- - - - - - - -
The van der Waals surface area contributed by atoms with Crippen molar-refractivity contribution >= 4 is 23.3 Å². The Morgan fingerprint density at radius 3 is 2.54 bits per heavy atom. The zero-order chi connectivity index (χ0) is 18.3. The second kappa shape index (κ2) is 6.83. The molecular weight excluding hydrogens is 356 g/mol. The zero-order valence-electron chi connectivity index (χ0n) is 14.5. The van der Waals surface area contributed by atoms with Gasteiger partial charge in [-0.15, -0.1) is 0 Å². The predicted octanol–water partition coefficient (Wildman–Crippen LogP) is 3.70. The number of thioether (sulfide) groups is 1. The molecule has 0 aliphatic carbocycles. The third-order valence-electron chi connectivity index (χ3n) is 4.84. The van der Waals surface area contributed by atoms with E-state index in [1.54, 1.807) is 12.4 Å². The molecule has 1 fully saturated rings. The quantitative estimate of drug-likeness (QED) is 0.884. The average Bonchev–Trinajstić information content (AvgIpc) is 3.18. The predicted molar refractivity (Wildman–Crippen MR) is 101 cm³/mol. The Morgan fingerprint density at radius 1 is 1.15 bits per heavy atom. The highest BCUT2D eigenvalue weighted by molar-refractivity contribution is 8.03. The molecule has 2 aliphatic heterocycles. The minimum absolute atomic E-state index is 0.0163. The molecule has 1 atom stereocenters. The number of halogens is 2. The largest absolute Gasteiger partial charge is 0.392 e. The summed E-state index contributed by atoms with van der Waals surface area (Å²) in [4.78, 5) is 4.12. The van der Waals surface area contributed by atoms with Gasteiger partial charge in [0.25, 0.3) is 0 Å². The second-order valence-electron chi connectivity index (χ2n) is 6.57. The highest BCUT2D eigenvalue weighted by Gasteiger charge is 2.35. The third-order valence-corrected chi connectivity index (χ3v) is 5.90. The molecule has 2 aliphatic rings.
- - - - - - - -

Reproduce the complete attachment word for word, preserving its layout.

The van der Waals surface area contributed by atoms with Crippen molar-refractivity contribution >= 4 is 23.3 Å². The Morgan fingerprint density at radius 3 is 2.54 bits per heavy atom. The zero-order chi connectivity index (χ0) is 18.3. The second kappa shape index (κ2) is 6.83. The molecular weight excluding hydrogens is 356 g/mol. The zero-order valence-electron chi connectivity index (χ0n) is 14.5. The van der Waals surface area contributed by atoms with Gasteiger partial charge in [-0.15, -0.1) is 0 Å². The predicted octanol–water partition coefficient (Wildman–Crippen LogP) is 3.70. The number of thioether (sulfide) groups is 1. The molecule has 0 aliphatic carbocycles. The third-order valence-electron chi connectivity index (χ3n) is 4.84. The van der Waals surface area contributed by atoms with E-state index in [1.54, 1.807) is 12.4 Å². The molecule has 1 fully saturated rings. The quantitative estimate of drug-likeness (QED) is 0.884. The average Bonchev–Trinajstić information content (AvgIpc) is 3.18. The predicted molar refractivity (Wildman–Crippen MR) is 101 cm³/mol. The Morgan fingerprint density at radius 1 is 1.15 bits per heavy atom. The highest BCUT2D eigenvalue weighted by molar-refractivity contribution is 8.03. The molecule has 2 aliphatic heterocycles. The minimum absolute atomic E-state index is 0.0163. The molecule has 1 atom stereocenters. The number of halogens is 2. The largest absolute Gasteiger partial charge is 0.392 e. The summed E-state index contributed by atoms with van der Waals surface area (Å²) in [4.78, 5) is 4.12. The van der Waals surface area contributed by atoms with Gasteiger partial charge in [0.25, 0.3) is 0 Å². The second-order valence-electron chi connectivity index (χ2n) is 6.57. The highest BCUT2D eigenvalue weighted by Gasteiger charge is 2.35. The third-order valence-corrected chi connectivity index (χ3v) is 5.90. The molecule has 2 aliphatic rings.